Huayi Wind Energy Co. Ltd. (HEAG) opened its regional office in Belgrade as official entry into the wind energy market in Serbia and the Balkans, Xinhua reported. HEAG, founded in 2002 in China, has been engaged in the design, manufacturing, sales and maintenance of wind turbines and wind farms.
The opening ceremony was attended by Serbian government officials, officials from the Chinese embassy and other diplomats.
“Based on our thorough evaluation, Serbia and the region have a great potential in the field of wind power, which is why we come here,” said Zhang Xuemin, head of HEAG, adding the company’s arrival to the country is of great importance for its further expansion on the European market.
According to HEAG, the regional office will adopt such cooperation models in the region as engineering, procurement and construction, equity investment, equity cooperation and direct sale, flexible for potential partners. Head of HEAG’s regional office Predrag Petronijević said efficiency of facilities for renewable sources of energy will be improved, especially in building wind power plants, which are among priorities in Serbia.
The Chinese company will be a reliable partner to anyone who wants to build wind power plants, said Predrag Petronijević, head of HEAG’s regional office.
“China is one of Serbia’s most important trade partners, with bilateral cooperation that has been growing and improving for years. The founding of HEAG’s regional office will bring the latest technology to Serbia, and promote the development of Serbia’s renewable energy,” said Stevan Nikčević, state secretary in the Ministry of Trade, Tourism and Telecommunications.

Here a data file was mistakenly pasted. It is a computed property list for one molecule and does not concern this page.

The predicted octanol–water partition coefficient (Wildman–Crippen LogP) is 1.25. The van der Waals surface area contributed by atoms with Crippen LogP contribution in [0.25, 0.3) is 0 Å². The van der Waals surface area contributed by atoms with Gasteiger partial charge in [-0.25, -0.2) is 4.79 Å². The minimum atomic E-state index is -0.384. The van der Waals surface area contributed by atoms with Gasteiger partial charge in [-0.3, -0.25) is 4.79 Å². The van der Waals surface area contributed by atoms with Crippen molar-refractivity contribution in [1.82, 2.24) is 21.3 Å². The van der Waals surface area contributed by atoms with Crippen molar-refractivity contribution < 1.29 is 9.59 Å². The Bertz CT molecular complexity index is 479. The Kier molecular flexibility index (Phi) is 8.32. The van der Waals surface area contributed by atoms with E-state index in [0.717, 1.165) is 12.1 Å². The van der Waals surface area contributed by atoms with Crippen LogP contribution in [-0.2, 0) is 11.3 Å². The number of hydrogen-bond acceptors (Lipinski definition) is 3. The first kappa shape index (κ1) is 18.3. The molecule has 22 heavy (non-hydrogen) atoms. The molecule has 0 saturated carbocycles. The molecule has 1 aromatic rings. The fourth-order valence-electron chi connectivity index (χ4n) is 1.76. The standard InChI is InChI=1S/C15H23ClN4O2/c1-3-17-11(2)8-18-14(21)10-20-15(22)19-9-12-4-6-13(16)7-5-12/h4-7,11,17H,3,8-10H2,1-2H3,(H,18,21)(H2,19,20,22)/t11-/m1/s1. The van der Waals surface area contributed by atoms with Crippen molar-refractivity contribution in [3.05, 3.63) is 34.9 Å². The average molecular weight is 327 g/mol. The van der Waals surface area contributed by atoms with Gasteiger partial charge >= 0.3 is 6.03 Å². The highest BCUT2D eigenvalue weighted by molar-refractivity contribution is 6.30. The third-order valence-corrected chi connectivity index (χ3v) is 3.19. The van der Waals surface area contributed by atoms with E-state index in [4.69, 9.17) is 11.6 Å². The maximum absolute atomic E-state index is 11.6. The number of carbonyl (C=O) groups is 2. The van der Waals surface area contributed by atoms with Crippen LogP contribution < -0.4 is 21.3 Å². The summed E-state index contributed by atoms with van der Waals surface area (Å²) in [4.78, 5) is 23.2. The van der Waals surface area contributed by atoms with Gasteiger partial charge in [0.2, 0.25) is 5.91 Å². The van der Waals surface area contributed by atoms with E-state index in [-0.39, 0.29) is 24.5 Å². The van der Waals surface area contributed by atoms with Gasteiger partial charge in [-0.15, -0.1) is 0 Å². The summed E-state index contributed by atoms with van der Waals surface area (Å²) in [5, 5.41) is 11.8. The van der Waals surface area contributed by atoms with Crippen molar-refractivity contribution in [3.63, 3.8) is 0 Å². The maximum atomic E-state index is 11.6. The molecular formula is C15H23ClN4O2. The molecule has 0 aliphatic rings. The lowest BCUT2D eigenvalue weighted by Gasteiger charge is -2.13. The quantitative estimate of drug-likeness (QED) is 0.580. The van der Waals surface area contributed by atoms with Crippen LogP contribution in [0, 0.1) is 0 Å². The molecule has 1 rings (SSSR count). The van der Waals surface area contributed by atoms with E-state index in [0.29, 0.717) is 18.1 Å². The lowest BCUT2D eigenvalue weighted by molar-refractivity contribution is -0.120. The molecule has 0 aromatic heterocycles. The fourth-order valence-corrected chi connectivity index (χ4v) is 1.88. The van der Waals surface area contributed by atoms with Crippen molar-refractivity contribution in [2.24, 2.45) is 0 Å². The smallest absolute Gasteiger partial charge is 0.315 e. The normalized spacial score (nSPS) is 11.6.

The priority for Serbia is to fulfill its obligations according to European Union’s Renewable Energy Directive, transponed in the Law on Energy, said Miloš Banjac, assistant minister of mining and energy, responsible for renewable sources and energy efficiency. Electricity generation from renewable sources demands great investments, he told Ekonomski Online. Building a facility costs EUR 1.5 million per MW of installed capacity, and Serbia has to build wind power plants with total installed capacity of 500 MW, so this investment is worth EUR 750 million to EUR 1 billion, according to his words. But most of that is investment in equipment and technology, since maintenance of wind farms requires few workers, Banjac added. Benefits for local economy are reflected in involvement of domestic constructing companies during the construction of wind farms, he stressed.